The Chief Justice of Nigeria, Justice Tanko Muhammad, has appealed to members of the Judiciary Staff Union of Nigeria (JUSUN) to call off their industrial action.
Justice Muhammad made the appeal to the judiciary workers following a meeting with some JUSUN officials on Tuesday, his media aide Ahuraka Isah, said in a statement.
He met with some national and local officials of the union for a few minutes in his chamber at the Supreme Court in Abuja, the Federal Capital Territory.
According to Isah, the meeting was convened to explore solutions and ways to mitigate the impact of the ongoing strike on the nation’s judiciary sector.
At the end of the meeting, the CJN asked the JUSUN officials to sheath their swords while the process of making state governments obey the Executive Order 10 and various court judgments on the autonomy of the judiciary were being implemented.
He decried that the unintended implications of the strike were better imagined than seen as they have spiral effects, including on children and the federal judiciary.
The National Treasurer of JUSUN, Jimoh Musa, who led the delegation on behalf of the union president stated that only three out of the 19 members of the National Executive Council (NEC) of the union were present at the meeting.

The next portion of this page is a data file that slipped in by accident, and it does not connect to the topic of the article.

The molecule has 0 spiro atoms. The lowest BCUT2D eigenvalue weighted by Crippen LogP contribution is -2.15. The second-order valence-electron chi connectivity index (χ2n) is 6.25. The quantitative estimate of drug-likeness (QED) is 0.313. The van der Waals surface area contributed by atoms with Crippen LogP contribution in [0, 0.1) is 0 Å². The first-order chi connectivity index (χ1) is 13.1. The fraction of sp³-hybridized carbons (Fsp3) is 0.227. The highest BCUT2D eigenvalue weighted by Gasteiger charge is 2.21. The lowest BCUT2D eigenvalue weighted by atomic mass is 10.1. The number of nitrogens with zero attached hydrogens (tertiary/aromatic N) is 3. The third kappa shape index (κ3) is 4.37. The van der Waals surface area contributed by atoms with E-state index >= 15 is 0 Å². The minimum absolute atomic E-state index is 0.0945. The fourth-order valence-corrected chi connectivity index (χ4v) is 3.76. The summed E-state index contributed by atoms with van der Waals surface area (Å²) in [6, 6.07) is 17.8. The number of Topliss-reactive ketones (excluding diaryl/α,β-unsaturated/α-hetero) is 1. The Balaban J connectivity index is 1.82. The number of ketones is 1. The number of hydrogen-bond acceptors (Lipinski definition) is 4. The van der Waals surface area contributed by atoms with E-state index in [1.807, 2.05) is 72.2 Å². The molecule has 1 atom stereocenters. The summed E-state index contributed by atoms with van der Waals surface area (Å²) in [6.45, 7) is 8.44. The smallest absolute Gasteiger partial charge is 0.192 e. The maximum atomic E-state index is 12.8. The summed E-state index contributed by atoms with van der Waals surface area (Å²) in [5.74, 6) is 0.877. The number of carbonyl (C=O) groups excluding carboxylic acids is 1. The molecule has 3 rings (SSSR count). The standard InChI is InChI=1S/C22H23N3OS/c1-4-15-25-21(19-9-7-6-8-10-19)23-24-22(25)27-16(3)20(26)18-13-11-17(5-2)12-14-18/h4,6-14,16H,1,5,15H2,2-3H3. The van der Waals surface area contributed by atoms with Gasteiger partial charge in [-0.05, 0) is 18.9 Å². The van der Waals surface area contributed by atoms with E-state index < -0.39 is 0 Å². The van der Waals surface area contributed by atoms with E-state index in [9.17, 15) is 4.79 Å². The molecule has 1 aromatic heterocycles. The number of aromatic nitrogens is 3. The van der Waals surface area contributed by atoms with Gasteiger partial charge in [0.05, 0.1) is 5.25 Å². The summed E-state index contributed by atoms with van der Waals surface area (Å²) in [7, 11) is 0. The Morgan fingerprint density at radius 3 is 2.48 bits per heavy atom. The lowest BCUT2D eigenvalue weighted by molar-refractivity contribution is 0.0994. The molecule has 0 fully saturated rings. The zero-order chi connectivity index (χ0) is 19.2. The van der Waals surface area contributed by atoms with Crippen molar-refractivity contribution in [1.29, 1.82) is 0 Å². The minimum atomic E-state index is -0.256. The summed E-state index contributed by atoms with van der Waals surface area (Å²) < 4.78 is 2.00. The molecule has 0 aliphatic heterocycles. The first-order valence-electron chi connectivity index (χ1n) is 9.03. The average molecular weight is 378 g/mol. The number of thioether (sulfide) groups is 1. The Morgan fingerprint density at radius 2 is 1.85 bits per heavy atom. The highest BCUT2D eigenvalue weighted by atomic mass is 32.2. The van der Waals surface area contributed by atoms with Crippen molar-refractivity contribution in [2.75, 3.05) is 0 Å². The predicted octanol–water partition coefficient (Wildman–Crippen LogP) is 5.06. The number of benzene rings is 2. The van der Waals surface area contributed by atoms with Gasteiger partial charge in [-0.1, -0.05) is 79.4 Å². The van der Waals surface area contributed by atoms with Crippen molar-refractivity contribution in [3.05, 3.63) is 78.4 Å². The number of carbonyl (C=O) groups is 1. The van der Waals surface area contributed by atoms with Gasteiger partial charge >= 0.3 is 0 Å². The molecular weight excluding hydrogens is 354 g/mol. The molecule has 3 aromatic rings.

Members of the union commenced a nationwide strike on Tuesday in protest against the refusal of the state governments to enforce financial autonomy in the judiciary.
The judiciary workers faulted the state authorities for their action which they said contravened the provisions of the 1999 Constitution.
A Federal High Court had on January 13, 2014, confirmed the autonomy of the judiciary, in line with the spirit and letters of the Constitution.
The judgment was followed by a Memorandum of Understanding between JUSUN and relevant stakeholders, under which the parties agreed to give effect to the judgement of the court.
In May 2020, President Muhammadu Buhari also signed the Executive Order 10 which sought to treat the funds due to the state judiciaries as a first-line charge and require that the funds be paid directly to the heads of court concerned.
In its reaction, the Nigerian Bar Association (NBA) described the action of the state authorities as one that does not augur well for the nation’s constitutional democracy.
While the NBA said the industrial action by the judiciary workers was commendable, it decried that the strike came at the wrong time when the courts were trying to play catch-up for time lost to the COVID-19 pandemic.